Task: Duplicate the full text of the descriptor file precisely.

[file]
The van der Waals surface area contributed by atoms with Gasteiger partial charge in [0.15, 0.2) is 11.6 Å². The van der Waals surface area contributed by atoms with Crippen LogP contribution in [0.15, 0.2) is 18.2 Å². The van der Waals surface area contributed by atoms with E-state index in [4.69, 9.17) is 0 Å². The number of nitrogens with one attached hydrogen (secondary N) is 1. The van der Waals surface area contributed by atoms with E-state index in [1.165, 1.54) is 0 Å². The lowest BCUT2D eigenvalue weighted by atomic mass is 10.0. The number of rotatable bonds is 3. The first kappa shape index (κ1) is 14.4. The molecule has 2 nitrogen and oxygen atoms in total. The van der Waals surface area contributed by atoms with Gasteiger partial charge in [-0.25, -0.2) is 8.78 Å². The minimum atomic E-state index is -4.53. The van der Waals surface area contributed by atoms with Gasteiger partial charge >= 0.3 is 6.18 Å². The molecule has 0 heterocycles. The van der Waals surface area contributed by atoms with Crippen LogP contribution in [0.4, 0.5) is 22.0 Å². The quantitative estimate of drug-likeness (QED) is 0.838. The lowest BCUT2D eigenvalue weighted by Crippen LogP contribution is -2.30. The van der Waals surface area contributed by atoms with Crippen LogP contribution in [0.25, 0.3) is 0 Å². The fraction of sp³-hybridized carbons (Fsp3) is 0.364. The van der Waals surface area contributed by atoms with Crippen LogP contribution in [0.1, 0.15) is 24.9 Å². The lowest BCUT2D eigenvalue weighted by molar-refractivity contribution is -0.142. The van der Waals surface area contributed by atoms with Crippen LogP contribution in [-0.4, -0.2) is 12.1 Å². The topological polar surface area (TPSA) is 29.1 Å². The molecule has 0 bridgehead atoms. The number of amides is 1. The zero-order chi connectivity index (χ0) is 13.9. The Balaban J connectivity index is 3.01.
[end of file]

The van der Waals surface area contributed by atoms with Gasteiger partial charge in [0.15, 0.2) is 11.6 Å². The van der Waals surface area contributed by atoms with Crippen LogP contribution in [0.15, 0.2) is 18.2 Å². The van der Waals surface area contributed by atoms with E-state index in [4.69, 9.17) is 0 Å². The number of nitrogens with one attached hydrogen (secondary N) is 1. The van der Waals surface area contributed by atoms with E-state index in [1.165, 1.54) is 0 Å². The lowest BCUT2D eigenvalue weighted by atomic mass is 10.0. The number of rotatable bonds is 3. The first kappa shape index (κ1) is 14.4. The molecule has 2 nitrogen and oxygen atoms in total. The van der Waals surface area contributed by atoms with Gasteiger partial charge in [-0.25, -0.2) is 8.78 Å². The minimum atomic E-state index is -4.53. The van der Waals surface area contributed by atoms with Gasteiger partial charge >= 0.3 is 6.18 Å². The molecule has 0 heterocycles. The van der Waals surface area contributed by atoms with Crippen LogP contribution in [0.4, 0.5) is 22.0 Å². The quantitative estimate of drug-likeness (QED) is 0.838. The lowest BCUT2D eigenvalue weighted by Crippen LogP contribution is -2.30. The van der Waals surface area contributed by atoms with Crippen LogP contribution in [0.25, 0.3) is 0 Å². The fraction of sp³-hybridized carbons (Fsp3) is 0.364. The van der Waals surface area contributed by atoms with Crippen LogP contribution in [0.1, 0.15) is 24.9 Å². The lowest BCUT2D eigenvalue weighted by molar-refractivity contribution is -0.142. The van der Waals surface area contributed by atoms with Crippen LogP contribution in [-0.4, -0.2) is 12.1 Å². The topological polar surface area (TPSA) is 29.1 Å². The molecule has 0 bridgehead atoms. The number of amides is 1. The zero-order chi connectivity index (χ0) is 13.9. The Balaban J connectivity index is 3.01.